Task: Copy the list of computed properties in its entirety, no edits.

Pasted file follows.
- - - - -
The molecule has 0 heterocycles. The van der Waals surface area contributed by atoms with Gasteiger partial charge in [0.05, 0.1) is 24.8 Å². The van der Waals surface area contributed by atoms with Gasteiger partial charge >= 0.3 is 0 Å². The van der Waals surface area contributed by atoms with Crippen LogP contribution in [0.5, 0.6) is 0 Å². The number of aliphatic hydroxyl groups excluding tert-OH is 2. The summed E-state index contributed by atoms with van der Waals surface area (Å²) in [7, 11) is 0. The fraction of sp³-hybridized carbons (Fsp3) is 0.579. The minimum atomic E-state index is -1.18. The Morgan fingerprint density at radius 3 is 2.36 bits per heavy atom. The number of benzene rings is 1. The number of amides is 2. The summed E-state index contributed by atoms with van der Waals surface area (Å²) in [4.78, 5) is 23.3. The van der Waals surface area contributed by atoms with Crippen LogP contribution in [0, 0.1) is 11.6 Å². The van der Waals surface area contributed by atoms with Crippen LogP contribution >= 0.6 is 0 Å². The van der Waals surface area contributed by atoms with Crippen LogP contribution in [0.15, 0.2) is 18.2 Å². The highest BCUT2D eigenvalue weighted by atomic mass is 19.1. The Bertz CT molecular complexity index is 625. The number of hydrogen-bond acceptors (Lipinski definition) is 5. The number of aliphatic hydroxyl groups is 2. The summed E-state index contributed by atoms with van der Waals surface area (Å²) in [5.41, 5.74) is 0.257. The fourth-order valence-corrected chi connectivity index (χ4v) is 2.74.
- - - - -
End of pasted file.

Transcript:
The molecule has 0 heterocycles. The van der Waals surface area contributed by atoms with Gasteiger partial charge in [0.05, 0.1) is 24.8 Å². The van der Waals surface area contributed by atoms with Gasteiger partial charge >= 0.3 is 0 Å². The van der Waals surface area contributed by atoms with Crippen LogP contribution in [0.5, 0.6) is 0 Å². The number of aliphatic hydroxyl groups excluding tert-OH is 2. The summed E-state index contributed by atoms with van der Waals surface area (Å²) in [7, 11) is 0. The fraction of sp³-hybridized carbons (Fsp3) is 0.579. The minimum atomic E-state index is -1.18. The Morgan fingerprint density at radius 3 is 2.36 bits per heavy atom. The number of benzene rings is 1. The number of amides is 2. The summed E-state index contributed by atoms with van der Waals surface area (Å²) in [4.78, 5) is 23.3. The van der Waals surface area contributed by atoms with Crippen LogP contribution in [0, 0.1) is 11.6 Å². The van der Waals surface area contributed by atoms with Crippen LogP contribution >= 0.6 is 0 Å². The van der Waals surface area contributed by atoms with Crippen LogP contribution in [0.15, 0.2) is 18.2 Å². The highest BCUT2D eigenvalue weighted by atomic mass is 19.1. The Bertz CT molecular complexity index is 625. The number of hydrogen-bond acceptors (Lipinski definition) is 5. The number of aliphatic hydroxyl groups is 2. The summed E-state index contributed by atoms with van der Waals surface area (Å²) in [5.41, 5.74) is 0.257. The fourth-order valence-corrected chi connectivity index (χ4v) is 2.74.